Property Council slams NSW Government’s foreign investor tax

Market Insights
8 years ago
2 minutes

New South Wales will follow the lead of Victoria and Queensland, with the state’s Treasurer Gladys Berejiklia revealing the forthcoming budget will include taxes for foreign property investors.

Under the new measure, foreign investors will be slugged with a 4% stamp duty surcharge on residential real estate purchases, in addition to a 0.75% land tax. 

But the move has infuriated industry bodies and real estate agents, with the Property council of Australia fearing housing supply in the major capital cities will be put at risk by “counter-productive taxes on foreign investment.”

"We've now got a race to the bottom on populist taxes that do nothing to fix housing supply or improve affordability,” Glenn Byres, the Property Council's Chief of Policy and Housing says.

"Let's call this for what it is - a cash grab from states prepared to play to the crowd on foreign investment and put at risk Australia’s reputation on the global stage.”

But Ms Berejiklia is confident the changes will not halt demand for NSW property, and will instead fund essential services across the state, while drawing in an additional $1 billion over four years.

“These new measures will ensure NSW’s property market continues to be an attractive destination for international investors while making sure that we are able to fund vital services into the future,” Ms Berejiklian said. 

The Treasurer also announced that foreign investors will no longer be entitled to the 12 month deferral for the payment of stamp duty for off-the-plan purchases of residential property, and foreign investors will not be provided with a tax-free threshold for the land tax surcharge.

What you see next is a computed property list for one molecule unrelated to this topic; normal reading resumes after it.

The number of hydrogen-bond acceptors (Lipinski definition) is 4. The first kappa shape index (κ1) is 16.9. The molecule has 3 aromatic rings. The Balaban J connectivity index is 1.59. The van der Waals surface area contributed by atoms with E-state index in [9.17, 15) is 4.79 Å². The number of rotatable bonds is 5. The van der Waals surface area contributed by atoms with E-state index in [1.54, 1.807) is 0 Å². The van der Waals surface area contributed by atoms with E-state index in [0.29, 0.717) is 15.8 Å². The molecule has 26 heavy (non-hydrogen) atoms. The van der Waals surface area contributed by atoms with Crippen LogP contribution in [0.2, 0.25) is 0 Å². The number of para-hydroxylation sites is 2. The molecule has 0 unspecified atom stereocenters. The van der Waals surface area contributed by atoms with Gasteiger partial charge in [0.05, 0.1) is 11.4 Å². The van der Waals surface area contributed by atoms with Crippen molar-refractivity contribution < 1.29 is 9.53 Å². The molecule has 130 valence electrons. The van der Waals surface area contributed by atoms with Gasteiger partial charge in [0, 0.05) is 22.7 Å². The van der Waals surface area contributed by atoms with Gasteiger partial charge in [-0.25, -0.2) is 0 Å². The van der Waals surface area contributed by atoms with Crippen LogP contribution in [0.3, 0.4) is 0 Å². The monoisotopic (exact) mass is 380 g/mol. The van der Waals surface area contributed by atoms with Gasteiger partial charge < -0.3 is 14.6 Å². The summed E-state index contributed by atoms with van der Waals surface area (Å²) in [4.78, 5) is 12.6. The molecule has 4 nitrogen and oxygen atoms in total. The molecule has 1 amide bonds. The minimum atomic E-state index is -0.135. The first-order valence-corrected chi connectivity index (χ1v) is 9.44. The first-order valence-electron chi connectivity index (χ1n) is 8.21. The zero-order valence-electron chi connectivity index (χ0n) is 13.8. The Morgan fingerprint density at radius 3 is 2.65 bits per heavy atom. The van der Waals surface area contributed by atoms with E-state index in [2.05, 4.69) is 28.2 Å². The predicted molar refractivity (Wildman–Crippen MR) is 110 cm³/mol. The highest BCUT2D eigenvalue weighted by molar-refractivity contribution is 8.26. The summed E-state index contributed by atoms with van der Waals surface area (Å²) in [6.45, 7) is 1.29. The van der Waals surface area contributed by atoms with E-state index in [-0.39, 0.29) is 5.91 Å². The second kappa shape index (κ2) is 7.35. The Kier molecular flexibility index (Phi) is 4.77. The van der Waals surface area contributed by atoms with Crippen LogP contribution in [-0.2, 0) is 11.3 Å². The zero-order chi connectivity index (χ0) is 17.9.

In Victoria, a 7% foreign investor surcharge on residential stamp duty and 1.5% surcharge on some land tax will begin from July.

“The Victorian experience has demonstrated that the measures have not had an adverse impact on the property market,” Ms Berejiklian said. 

However, Victoria’s leading agents, including CBRE”s Andrew Leoncelli, were highly critical of the move, fearing foreign investors will take their money elsewhere.

"Offshore investors account for about 15 - 20 per cent of pre-sales in our capital cities and help switch projects from concept to construction,” Mr Byres explains.

"This helps maintain a supply pipeline crucial to close the demand gap, lifts affordability and every new home constructed supports up to 40 jobs. If the states want to boost affordability, they would take responsibility for fixing their dysfunctional planning systems that add to the cost of new homes through red tape. They would also remove stamp duty, the biggest barrier to home ownership, which adds up to $60,000 over the life of an average mortgage.”

The changes are slated to commence on budget day on June 21, with the .75% land tax surcharge to begin in 2017.